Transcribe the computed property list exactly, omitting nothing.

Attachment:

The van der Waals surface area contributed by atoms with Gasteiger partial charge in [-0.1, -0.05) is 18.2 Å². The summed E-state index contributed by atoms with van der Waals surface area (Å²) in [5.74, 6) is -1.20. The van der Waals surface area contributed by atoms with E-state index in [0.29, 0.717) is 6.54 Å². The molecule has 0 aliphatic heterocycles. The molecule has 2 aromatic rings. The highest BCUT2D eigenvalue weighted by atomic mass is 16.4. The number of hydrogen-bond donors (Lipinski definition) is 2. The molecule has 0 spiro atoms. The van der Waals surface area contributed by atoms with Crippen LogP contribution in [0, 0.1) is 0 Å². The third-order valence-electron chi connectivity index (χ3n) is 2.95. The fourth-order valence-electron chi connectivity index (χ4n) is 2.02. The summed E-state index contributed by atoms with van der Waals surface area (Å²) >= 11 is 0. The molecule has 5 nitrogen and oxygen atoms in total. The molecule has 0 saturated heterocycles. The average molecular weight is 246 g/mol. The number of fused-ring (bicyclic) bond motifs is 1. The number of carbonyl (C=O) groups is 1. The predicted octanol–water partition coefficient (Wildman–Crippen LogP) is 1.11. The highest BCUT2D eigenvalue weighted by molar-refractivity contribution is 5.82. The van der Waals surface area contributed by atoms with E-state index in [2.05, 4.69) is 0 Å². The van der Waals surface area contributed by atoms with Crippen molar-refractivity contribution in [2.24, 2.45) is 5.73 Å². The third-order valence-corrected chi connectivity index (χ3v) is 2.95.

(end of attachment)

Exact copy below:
The van der Waals surface area contributed by atoms with Gasteiger partial charge in [-0.1, -0.05) is 18.2 Å². The summed E-state index contributed by atoms with van der Waals surface area (Å²) in [5.74, 6) is -1.20. The van der Waals surface area contributed by atoms with E-state index in [0.29, 0.717) is 6.54 Å². The molecule has 0 aliphatic heterocycles. The molecule has 2 aromatic rings. The highest BCUT2D eigenvalue weighted by atomic mass is 16.4. The number of hydrogen-bond donors (Lipinski definition) is 2. The molecule has 0 spiro atoms. The van der Waals surface area contributed by atoms with Crippen LogP contribution in [0, 0.1) is 0 Å². The third-order valence-electron chi connectivity index (χ3n) is 2.95. The fourth-order valence-electron chi connectivity index (χ4n) is 2.02. The summed E-state index contributed by atoms with van der Waals surface area (Å²) >= 11 is 0. The molecule has 5 nitrogen and oxygen atoms in total. The molecule has 0 saturated heterocycles. The average molecular weight is 246 g/mol. The number of fused-ring (bicyclic) bond motifs is 1. The number of carbonyl (C=O) groups is 1. The predicted octanol–water partition coefficient (Wildman–Crippen LogP) is 1.11. The highest BCUT2D eigenvalue weighted by molar-refractivity contribution is 5.82. The van der Waals surface area contributed by atoms with E-state index in [2.05, 4.69) is 0 Å². The van der Waals surface area contributed by atoms with Crippen molar-refractivity contribution in [2.24, 2.45) is 5.73 Å². The third-order valence-corrected chi connectivity index (χ3v) is 2.95.